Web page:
By analyzing experimental data of HFGWR, Barrick proposed that the target echo is proportional to the sixth power of the height of the mast [11], which remained consistent with the static characteristic of the RCS. The above studies provide rough descriptions of the RCS and fit experimental measurements obtained from specific situations. However, these methods do not address the effect of bearing on the RCS, which is critical in real radar applications. For example, ship echoes may disappear suddenly when the ship changes course.

Because of the limitations of previous RCS studies, a more convenient and comprehensive method should be developed. This paper proposes a method based on experimental HFGWR data with the help of automatic information system (AIS) information. A large number of targets are analyzed, and the relationship of the RCS versus the bearing for a variety of frequencies is obtained.

#### 2. Method of Data Processing

The radar equation for HFGWR iswhere is the range of the target, is the average transmission power, is the receiving power, is the transmitting antenna gain, is the receiving antenna gain, is the RCS, is the Norton attenuation factor, is the EM wavelength, and is the system attenuation factor [12].

When the HFGWR operates in steady state, , , , and can be considered constant. Equation (2) can be expressed aswhere is a constant for a particular radar deployment. is also an invariant when the radar frequency is stable. Thus, can be expressed as

The attenuation factor is related to the frequency, polarization, propagation path, and scattering of rough ocean surfaces, among other factors. Barrick calculated the influence of a rough ocean surface on EM wave propagation attenuation based on EM field theory [13, 14]. The data used in this paper were collected over a short time when the HFGWR had been operating steadily and the sea state changed minimally in beam width. In this case, other factors have minimal influences on except for the distance of EM wave propagation.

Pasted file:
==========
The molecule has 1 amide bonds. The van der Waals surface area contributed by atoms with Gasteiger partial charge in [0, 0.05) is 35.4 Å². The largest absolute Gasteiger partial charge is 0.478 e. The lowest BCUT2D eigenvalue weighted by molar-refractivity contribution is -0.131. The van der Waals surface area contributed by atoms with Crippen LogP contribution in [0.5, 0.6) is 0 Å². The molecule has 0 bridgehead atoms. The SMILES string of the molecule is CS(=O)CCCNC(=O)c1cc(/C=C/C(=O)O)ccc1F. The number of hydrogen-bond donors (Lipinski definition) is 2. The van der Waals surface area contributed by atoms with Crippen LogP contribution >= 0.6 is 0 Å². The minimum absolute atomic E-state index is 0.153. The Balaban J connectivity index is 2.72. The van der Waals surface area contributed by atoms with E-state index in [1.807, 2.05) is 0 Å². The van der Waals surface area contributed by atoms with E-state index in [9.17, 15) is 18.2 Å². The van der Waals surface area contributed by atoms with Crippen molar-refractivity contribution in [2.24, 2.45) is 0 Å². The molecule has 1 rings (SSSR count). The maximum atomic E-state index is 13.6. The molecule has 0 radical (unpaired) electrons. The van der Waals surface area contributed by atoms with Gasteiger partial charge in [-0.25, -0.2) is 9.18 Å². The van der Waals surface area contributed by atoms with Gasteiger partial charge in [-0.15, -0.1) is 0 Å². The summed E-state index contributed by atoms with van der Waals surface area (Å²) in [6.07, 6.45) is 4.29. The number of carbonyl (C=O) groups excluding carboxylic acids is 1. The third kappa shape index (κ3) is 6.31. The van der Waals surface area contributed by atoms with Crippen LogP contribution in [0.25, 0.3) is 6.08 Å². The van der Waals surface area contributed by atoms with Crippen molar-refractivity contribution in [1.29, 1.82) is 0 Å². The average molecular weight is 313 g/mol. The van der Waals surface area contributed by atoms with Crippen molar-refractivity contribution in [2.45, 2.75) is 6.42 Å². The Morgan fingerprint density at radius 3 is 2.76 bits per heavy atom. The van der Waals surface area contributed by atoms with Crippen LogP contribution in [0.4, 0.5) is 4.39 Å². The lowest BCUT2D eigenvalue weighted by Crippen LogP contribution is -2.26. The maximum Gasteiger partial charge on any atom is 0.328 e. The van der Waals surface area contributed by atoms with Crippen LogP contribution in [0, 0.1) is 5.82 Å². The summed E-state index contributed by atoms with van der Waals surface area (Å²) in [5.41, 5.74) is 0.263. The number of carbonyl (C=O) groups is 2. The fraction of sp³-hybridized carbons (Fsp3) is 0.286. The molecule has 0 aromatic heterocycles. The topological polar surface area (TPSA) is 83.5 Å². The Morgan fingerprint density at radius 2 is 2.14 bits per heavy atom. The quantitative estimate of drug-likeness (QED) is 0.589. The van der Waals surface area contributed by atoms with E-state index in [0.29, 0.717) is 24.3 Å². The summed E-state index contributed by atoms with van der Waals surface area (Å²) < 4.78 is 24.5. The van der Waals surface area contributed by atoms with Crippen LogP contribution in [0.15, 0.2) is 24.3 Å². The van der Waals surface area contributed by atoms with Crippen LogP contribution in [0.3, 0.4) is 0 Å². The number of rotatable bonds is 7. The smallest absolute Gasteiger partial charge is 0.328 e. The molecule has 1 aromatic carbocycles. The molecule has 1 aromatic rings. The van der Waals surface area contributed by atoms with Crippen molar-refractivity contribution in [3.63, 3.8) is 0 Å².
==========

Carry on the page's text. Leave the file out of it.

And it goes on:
Both the echo power of ships and Bragg waves decline when distance increases. In the case of a fully developed sea surface, Barrick proposed that the RCS of Bragg wave echo per unit area is invariant [15] that can be expressed as

Based on this equation, the RCS of the Bragg wave echo at different ranges is invariant. From (3), the power differences of the Bragg wave echo at different ranges are caused by and . Then, the rule of can be obtained. fluctuates significantly when processing different HFGWR data. In actual experimental conditions, the assumption of a fully developed ocean is no longer established; therefore, may fluctuate. An analysis of HFGWR data shows that the difference in echo power is small for one target at a certain bearing in close distance (no more than 2 range bins). In this case, can be considered an invariant. The following studies are based on this type of target, which is defined as a matched target.

The AIS information provides characteristics of offshore ships including location, velocity, and heading. By matching AIS information and HFGWR data, some matched targets can be obtained. The bearings to the radar site of these targets can be calculated with the location of the radar site, the targets, and the heading of the targets (defining the bearing to be 0° when the bow is facing the radar site and 180° when the stern is facing the radar site), as illustrated in Figure 1. The arrow represents the heading of this ship. is calculated from the locations of the radar site and the ship. represents the heading of the ship. The bearing to the radar site of this ship is . This value changes when the ship is positioned at different locations or has a different heading.